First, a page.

Getting to Yes

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Getting to Yes
Find out immediately, as you're speaking, if you are communicating well with your partner.

3. Ask, don’t guess. If you get a response that seems unusual or inappropriate to what you said, (you think you’re giving a complement, and your partner looks confused, hurt or angry; or you think you’re stating objective facts and your partner looks like he or she disagrees; you’re angry, but your partner is smiling) ask a gentle question for example, “I thought I was giving you a complement, but you look annoyed. Did I say something wrong?” or, “Gee, I thought you’d be happy to hear this but you look upset. Please tell me what you’re thinking.” Or, “I’m angry about what you just said, but you’re smiling. Did I misunderstand you?” Or, just “Do you agree?”

4. Don’t talk too long. If your partner becomes fidgety or looks off into space as you talk, either what you’re saying is emotionally uncomfortable, the time is not good for talking (business pressures, stress, the ball game is on), your partner is bored or you’ve been talking too long.

 

If you think you’ve been talking too long or your partner is bored, invite him or her to comment: “what do you think?” or ”Do you see it the same way?” or perhaps “Am I talking too much (or too fast)?” If you think it’s a bad time, just ask: “You look distracted. Is this a good time to talk about this?” (If it is a bad time, then try again at a different time.)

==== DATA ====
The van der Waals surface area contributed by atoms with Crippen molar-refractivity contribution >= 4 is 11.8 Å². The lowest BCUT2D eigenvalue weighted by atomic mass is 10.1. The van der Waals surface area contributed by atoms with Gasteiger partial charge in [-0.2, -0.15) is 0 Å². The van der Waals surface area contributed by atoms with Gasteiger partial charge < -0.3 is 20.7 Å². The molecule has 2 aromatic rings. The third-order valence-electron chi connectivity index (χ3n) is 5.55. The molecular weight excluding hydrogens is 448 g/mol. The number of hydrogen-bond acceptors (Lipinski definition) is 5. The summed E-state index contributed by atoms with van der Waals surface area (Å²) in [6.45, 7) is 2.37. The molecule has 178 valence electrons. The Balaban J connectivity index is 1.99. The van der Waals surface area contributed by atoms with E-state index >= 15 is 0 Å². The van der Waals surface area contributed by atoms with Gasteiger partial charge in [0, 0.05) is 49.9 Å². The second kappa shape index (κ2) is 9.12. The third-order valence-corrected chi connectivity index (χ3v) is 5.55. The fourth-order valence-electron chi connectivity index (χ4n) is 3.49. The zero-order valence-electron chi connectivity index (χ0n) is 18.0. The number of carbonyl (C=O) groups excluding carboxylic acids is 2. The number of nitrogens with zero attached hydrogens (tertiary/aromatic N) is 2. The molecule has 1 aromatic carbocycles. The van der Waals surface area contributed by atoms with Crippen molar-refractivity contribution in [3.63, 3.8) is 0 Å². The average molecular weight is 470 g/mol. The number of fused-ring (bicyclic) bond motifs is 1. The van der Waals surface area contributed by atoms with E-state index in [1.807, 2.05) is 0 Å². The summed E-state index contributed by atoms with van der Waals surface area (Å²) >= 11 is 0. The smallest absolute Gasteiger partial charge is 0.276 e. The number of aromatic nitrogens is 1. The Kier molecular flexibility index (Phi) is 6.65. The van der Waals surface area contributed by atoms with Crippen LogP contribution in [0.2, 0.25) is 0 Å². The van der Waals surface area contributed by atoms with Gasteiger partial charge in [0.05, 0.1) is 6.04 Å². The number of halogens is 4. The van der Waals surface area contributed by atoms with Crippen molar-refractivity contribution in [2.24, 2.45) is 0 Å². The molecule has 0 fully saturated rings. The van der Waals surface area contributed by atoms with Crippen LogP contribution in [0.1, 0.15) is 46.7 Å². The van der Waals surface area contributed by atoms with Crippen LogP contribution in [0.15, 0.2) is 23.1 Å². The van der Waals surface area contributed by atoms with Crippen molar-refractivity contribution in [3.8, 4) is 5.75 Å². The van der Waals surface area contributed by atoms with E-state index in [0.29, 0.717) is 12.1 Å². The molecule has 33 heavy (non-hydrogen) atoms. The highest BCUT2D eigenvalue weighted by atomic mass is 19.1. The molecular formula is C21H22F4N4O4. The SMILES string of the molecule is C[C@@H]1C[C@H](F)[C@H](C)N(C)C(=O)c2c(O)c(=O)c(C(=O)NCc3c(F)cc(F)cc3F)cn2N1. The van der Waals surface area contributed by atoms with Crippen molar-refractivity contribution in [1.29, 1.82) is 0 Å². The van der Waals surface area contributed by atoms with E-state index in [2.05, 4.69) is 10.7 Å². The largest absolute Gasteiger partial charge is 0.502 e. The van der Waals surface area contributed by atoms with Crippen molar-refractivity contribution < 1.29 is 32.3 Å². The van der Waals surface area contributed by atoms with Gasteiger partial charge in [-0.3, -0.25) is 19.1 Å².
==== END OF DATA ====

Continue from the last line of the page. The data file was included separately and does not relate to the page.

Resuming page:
5. Look for confusion. When you’re paying attention as you speak, incomprehension and confusion are also easy to spot. If your partner begins to have a blank or glassy-eyed look, or looks worried or confused, you may be putting out too many ideas all at once, or you may not be explaining your thoughts clearly enough. Again, ask a question: “Am I making sense to you?” “Am I going too fast?” or, “Do you have any questions?” Sometimes, just a pause in what you are saying will give your partner the room he or she needs to ask a question and get his or her confusion cleared up.

6. Don’t blame. Blaming your listener (for example, by insisting that he or she just isn’t paying enough attention) will only exacerbate the problem. Instead, ask a question, such as “I don’t think I’m explaining this clearly. Have I lost you?” Or, “Am I bringing up too many things at once?” Phrasing the questions to show that you’re looking for ways to improve your style and clarity invites cooperation and encourages teamwork.

By using the above guidelines, you can find out immediately, as you are speaking, if you are communicating well with your partner. If you see signs of confusion or trouble, you can put things back on track quite easily, whether you’re speaking to your partner, a child, or anyone else.

When you and your partner know how to hear and understand each other, you’ll find that any struggle can be solved. No matter what the issue is, it is never more important than keeping your partnership healthy and productive. As long as the two of you are a functioning team who can work together to solve problems and resolve issues, you’ll be able to deal with whatever comes along as the years go by.  

This article was originally published at Tina B. Tessina. Reprinted with permission.
Article contributed by
Advanced Member

Dr. Tina Tessina

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Tina B. Tessina, Ph.D.
http://www.tinatessina.com
tina@tinatessina.com
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Location: Long Beach, CA
Credentials: LMFT, MFT, PhD
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